Press Release: Field Announces Juneteenth Events, Free Day for Illinois Residents for June 20

Events will highlight Ida B. Wells, George Washington Carver, and the 1893 World’s Fair

The north facade of the Field Museum, with a clear blue sky and a few high rise buildings in the background. Two flag poles are visible on the museum terraces, one with the United States flag and the Juneteenth flag and the other with the Chicago flag and Pride flag.

On Monday, June 20, the Field Museum is celebrating Juneteenth, the federal holiday commemorating the end of chattel slavery in the U.S., with a series of events and Free Admission for Illinois residents.

The day’s events connect the Juneteenth holiday to Chicago and the Field Museum with discussion related to the 1893 World’s Fair. The Field Museum was created to house items displayed at the Fair, which largely excluded African Americans. The programming will highlight connections between the Fair and historical figures like Ida B. Wells and George Washington Carver whose work is still relevant to the city and the Field Museum today.

 “Celebrating Juneteenth is critical in acknowledging the Field’s own colonial history and making a commitment to work towards an anti-racist future,” says Sara Furr, Chief Diversity and Inclusion Officer at the Field Museum.

Juneteenth programming on Monday, June 20 includes:

10 a.m. - “Exploring Juneteenth: How the 1893 World's Fair Connects to the Legacy of Ida B. Wells and the Continued Quest for Freedom” - Michelle Duster

The day will begin with a presentation by author, public historian, and professor Michelle Duster, who is also a great-granddaughter of Ida B. Wells. Wells was a journalist, suffragist, and civil rights activist. In the talk “Exploring Juneteenth: How the 1893 World's Fair Connects to the Legacy of Ida B. Wells and the Continued Quest for Freedom,” Duster will discuss why there was such controversy about the limited representation of African Americans at the Fair, as well as the social, economic, and political realities that African Americans faced after the Civil War despite promises of freedom and equality.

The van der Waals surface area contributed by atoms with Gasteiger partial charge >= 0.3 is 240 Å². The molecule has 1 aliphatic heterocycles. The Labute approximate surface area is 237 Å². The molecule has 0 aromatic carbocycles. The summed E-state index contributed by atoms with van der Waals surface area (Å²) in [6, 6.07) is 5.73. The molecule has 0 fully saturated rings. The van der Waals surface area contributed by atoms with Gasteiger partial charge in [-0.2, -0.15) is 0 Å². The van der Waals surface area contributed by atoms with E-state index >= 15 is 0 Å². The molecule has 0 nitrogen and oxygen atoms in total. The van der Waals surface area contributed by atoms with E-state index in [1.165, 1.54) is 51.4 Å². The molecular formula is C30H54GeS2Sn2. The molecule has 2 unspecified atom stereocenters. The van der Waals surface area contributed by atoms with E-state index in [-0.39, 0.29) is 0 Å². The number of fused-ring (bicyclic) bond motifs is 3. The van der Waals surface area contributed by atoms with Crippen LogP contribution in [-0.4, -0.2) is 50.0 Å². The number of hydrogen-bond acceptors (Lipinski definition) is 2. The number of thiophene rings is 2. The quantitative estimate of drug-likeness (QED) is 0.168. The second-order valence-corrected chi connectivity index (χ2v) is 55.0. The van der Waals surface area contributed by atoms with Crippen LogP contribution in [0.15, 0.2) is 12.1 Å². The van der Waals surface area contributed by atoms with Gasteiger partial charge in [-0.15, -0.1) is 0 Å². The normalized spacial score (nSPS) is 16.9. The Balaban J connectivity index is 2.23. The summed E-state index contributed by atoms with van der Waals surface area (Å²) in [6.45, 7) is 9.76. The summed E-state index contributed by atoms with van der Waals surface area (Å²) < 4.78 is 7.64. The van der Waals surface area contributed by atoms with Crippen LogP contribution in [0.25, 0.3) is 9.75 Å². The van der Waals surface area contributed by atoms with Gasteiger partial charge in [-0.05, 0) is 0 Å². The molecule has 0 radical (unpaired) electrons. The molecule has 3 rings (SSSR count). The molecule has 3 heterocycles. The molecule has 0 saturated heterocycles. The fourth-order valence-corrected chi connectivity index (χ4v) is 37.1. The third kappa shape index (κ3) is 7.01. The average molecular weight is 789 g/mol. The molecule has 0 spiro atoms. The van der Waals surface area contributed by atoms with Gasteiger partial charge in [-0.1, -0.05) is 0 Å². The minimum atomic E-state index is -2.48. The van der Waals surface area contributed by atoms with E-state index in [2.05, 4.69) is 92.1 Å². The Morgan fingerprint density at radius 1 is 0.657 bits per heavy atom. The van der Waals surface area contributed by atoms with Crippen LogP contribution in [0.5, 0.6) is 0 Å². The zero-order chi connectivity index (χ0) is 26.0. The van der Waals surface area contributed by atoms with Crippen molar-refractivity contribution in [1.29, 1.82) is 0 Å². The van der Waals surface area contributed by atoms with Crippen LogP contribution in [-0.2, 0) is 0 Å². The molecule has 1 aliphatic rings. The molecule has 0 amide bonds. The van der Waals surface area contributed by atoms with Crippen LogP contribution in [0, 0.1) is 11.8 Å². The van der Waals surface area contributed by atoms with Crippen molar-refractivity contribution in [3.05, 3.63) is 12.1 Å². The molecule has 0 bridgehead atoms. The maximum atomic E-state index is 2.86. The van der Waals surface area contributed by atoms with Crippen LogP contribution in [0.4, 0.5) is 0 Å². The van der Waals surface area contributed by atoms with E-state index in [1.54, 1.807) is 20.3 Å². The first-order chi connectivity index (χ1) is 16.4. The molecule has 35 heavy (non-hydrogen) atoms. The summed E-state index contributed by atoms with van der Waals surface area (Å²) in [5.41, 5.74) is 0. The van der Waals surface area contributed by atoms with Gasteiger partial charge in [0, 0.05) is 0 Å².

“Juneteenth is an important holiday for African Americans as it celebrates freedom from 246 years of chattel slavery in this country,” Duster says. “Although it started in Galveston, Texas in 1866, the celebrations were passed down through generations and spread through migrations. By examining the protests of the 1893 World's Fair, we can reflect on the continued quest for freedom, justice, and equality for all.”

11 a.m. - 1 p.m. - Frederick Douglass, George Washington Carver highlighted in the Grainger Science Hub

Items from the Field’s collections will explore abolitionist Frederick Douglass’s role as a representative of the Haitian Pavilion at the World’s Fair. Specimens from our behind-the-scenes botany collections and the Museum’s own Artist in Residence will also pay homage to George Washington Carver, whose painting Yucca and Cactus won an honorable mention at the Fair.

All day - Plant Medicine

Guests can also visit Plant Medicine, an exhibition chronicling previously vacant lots in Chicago that have been transformed into gardens that provide healthy food and new strategies in neighborhoods facing structural racism. 

Entry to Plant Medicine and all Juneteenth events is included in basic admission, which is free on June 20. On Free Days, Illinois residents can only redeem free passes or discounted tickets in person. Proof of residency is required.